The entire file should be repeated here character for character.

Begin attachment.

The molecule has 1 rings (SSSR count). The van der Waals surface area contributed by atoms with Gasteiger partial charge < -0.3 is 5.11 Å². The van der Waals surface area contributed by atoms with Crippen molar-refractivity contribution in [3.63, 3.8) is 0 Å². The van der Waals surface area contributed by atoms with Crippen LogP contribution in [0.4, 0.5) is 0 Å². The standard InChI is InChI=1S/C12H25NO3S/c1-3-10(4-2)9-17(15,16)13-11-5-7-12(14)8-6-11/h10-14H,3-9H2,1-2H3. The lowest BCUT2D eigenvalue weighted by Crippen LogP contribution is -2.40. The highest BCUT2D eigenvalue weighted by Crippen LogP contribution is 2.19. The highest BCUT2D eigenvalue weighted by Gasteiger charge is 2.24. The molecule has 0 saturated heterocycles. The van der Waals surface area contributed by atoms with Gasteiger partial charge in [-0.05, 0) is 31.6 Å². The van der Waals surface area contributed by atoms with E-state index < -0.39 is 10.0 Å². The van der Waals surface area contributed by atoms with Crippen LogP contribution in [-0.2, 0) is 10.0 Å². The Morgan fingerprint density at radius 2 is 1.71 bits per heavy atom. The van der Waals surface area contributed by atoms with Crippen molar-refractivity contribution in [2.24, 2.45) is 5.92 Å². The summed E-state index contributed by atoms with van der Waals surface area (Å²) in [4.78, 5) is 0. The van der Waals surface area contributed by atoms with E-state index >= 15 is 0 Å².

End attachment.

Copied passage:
The molecule has 1 rings (SSSR count). The van der Waals surface area contributed by atoms with Gasteiger partial charge < -0.3 is 5.11 Å². The van der Waals surface area contributed by atoms with Crippen molar-refractivity contribution in [3.63, 3.8) is 0 Å². The van der Waals surface area contributed by atoms with Crippen LogP contribution in [0.4, 0.5) is 0 Å². The standard InChI is InChI=1S/C12H25NO3S/c1-3-10(4-2)9-17(15,16)13-11-5-7-12(14)8-6-11/h10-14H,3-9H2,1-2H3. The lowest BCUT2D eigenvalue weighted by Crippen LogP contribution is -2.40. The highest BCUT2D eigenvalue weighted by Crippen LogP contribution is 2.19. The highest BCUT2D eigenvalue weighted by Gasteiger charge is 2.24. The molecule has 0 saturated heterocycles. The van der Waals surface area contributed by atoms with Gasteiger partial charge in [-0.05, 0) is 31.6 Å². The van der Waals surface area contributed by atoms with E-state index < -0.39 is 10.0 Å². The van der Waals surface area contributed by atoms with Crippen LogP contribution in [-0.2, 0) is 10.0 Å². The Morgan fingerprint density at radius 2 is 1.71 bits per heavy atom. The van der Waals surface area contributed by atoms with Crippen molar-refractivity contribution in [2.24, 2.45) is 5.92 Å². The summed E-state index contributed by atoms with van der Waals surface area (Å²) in [4.78, 5) is 0. The van der Waals surface area contributed by atoms with E-state index >= 15 is 0 Å².